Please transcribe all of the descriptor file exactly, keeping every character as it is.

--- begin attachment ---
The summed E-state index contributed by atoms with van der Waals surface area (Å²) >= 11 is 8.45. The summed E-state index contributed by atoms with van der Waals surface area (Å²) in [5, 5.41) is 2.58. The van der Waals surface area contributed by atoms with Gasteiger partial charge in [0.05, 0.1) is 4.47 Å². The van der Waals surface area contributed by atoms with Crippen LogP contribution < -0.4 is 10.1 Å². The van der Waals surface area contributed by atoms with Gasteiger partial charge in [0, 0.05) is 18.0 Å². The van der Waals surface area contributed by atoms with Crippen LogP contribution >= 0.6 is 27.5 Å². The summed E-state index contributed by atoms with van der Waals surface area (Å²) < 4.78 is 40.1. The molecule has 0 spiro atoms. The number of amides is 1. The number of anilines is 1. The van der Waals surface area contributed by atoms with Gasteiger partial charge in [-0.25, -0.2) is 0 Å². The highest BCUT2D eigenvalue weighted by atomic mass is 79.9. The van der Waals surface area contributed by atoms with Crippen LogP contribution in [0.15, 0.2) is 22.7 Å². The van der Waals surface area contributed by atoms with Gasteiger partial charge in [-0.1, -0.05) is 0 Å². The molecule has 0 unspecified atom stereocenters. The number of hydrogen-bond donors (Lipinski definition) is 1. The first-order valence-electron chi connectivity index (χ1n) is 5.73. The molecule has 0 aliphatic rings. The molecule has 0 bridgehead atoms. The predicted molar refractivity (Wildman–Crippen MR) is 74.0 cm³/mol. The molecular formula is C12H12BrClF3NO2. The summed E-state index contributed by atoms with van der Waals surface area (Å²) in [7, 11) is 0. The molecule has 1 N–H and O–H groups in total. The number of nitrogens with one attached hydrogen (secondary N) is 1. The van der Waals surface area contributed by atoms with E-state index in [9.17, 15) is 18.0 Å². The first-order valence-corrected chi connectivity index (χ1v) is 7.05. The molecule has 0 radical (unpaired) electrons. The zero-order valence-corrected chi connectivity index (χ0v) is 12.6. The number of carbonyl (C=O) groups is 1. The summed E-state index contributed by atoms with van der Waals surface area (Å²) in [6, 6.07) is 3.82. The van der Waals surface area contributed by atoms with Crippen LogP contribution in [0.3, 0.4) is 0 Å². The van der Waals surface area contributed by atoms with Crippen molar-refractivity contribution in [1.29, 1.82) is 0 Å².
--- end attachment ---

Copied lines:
The summed E-state index contributed by atoms with van der Waals surface area (Å²) >= 11 is 8.45. The summed E-state index contributed by atoms with van der Waals surface area (Å²) in [5, 5.41) is 2.58. The van der Waals surface area contributed by atoms with Gasteiger partial charge in [0.05, 0.1) is 4.47 Å². The van der Waals surface area contributed by atoms with Crippen LogP contribution < -0.4 is 10.1 Å². The van der Waals surface area contributed by atoms with Gasteiger partial charge in [0, 0.05) is 18.0 Å². The van der Waals surface area contributed by atoms with Crippen LogP contribution >= 0.6 is 27.5 Å². The summed E-state index contributed by atoms with van der Waals surface area (Å²) < 4.78 is 40.1. The molecule has 0 spiro atoms. The number of amides is 1. The number of anilines is 1. The van der Waals surface area contributed by atoms with Gasteiger partial charge in [-0.25, -0.2) is 0 Å². The highest BCUT2D eigenvalue weighted by atomic mass is 79.9. The van der Waals surface area contributed by atoms with Crippen LogP contribution in [0.15, 0.2) is 22.7 Å². The van der Waals surface area contributed by atoms with Gasteiger partial charge in [-0.1, -0.05) is 0 Å². The molecule has 0 unspecified atom stereocenters. The number of hydrogen-bond donors (Lipinski definition) is 1. The first-order valence-electron chi connectivity index (χ1n) is 5.73. The molecule has 0 aliphatic rings. The molecule has 0 bridgehead atoms. The predicted molar refractivity (Wildman–Crippen MR) is 74.0 cm³/mol. The molecular formula is C12H12BrClF3NO2. The summed E-state index contributed by atoms with van der Waals surface area (Å²) in [7, 11) is 0. The molecule has 1 N–H and O–H groups in total. The number of nitrogens with one attached hydrogen (secondary N) is 1. The van der Waals surface area contributed by atoms with E-state index in [9.17, 15) is 18.0 Å². The first-order valence-corrected chi connectivity index (χ1v) is 7.05. The molecule has 0 radical (unpaired) electrons. The zero-order valence-corrected chi connectivity index (χ0v) is 12.6. The number of carbonyl (C=O) groups is 1. The summed E-state index contributed by atoms with van der Waals surface area (Å²) in [6, 6.07) is 3.82. The van der Waals surface area contributed by atoms with Crippen LogP contribution in [0.3, 0.4) is 0 Å². The van der Waals surface area contributed by atoms with Crippen molar-refractivity contribution in [1.29, 1.82) is 0 Å².